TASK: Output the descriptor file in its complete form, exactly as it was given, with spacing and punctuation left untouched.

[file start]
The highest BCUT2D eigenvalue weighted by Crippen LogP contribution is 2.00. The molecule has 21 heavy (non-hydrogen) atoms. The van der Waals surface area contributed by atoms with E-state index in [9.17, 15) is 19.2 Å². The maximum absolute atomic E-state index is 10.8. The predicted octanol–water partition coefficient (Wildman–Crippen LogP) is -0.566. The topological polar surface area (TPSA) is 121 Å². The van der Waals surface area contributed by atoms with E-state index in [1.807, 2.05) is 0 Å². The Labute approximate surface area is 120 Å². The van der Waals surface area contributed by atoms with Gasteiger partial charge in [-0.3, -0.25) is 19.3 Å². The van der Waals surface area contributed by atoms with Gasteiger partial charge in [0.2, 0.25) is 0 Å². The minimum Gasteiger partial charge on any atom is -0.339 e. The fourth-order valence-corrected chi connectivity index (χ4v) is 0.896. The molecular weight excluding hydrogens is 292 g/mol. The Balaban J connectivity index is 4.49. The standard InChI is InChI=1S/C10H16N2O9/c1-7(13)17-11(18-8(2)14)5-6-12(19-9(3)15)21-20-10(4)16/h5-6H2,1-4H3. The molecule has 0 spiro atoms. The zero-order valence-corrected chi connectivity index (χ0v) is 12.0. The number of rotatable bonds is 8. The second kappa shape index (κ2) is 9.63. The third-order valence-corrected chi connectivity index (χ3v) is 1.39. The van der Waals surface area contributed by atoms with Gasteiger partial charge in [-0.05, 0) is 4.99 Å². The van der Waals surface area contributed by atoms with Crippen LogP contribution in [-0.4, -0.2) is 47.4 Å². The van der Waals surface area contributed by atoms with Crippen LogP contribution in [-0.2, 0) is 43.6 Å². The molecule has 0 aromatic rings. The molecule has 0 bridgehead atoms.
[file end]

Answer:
The highest BCUT2D eigenvalue weighted by Crippen LogP contribution is 2.00. The molecule has 21 heavy (non-hydrogen) atoms. The van der Waals surface area contributed by atoms with E-state index in [9.17, 15) is 19.2 Å². The maximum absolute atomic E-state index is 10.8. The predicted octanol–water partition coefficient (Wildman–Crippen LogP) is -0.566. The topological polar surface area (TPSA) is 121 Å². The van der Waals surface area contributed by atoms with E-state index in [1.807, 2.05) is 0 Å². The Labute approximate surface area is 120 Å². The van der Waals surface area contributed by atoms with Gasteiger partial charge in [-0.3, -0.25) is 19.3 Å². The van der Waals surface area contributed by atoms with Gasteiger partial charge in [0.2, 0.25) is 0 Å². The minimum Gasteiger partial charge on any atom is -0.339 e. The fourth-order valence-corrected chi connectivity index (χ4v) is 0.896. The molecular weight excluding hydrogens is 292 g/mol. The Balaban J connectivity index is 4.49. The standard InChI is InChI=1S/C10H16N2O9/c1-7(13)17-11(18-8(2)14)5-6-12(19-9(3)15)21-20-10(4)16/h5-6H2,1-4H3. The molecule has 0 spiro atoms. The zero-order valence-corrected chi connectivity index (χ0v) is 12.0. The number of rotatable bonds is 8. The second kappa shape index (κ2) is 9.63. The third-order valence-corrected chi connectivity index (χ3v) is 1.39. The van der Waals surface area contributed by atoms with Gasteiger partial charge in [-0.05, 0) is 4.99 Å². The van der Waals surface area contributed by atoms with Crippen LogP contribution in [-0.4, -0.2) is 47.4 Å². The van der Waals surface area contributed by atoms with Crippen LogP contribution in [-0.2, 0) is 43.6 Å². The molecule has 0 aromatic rings. The molecule has 0 bridgehead atoms.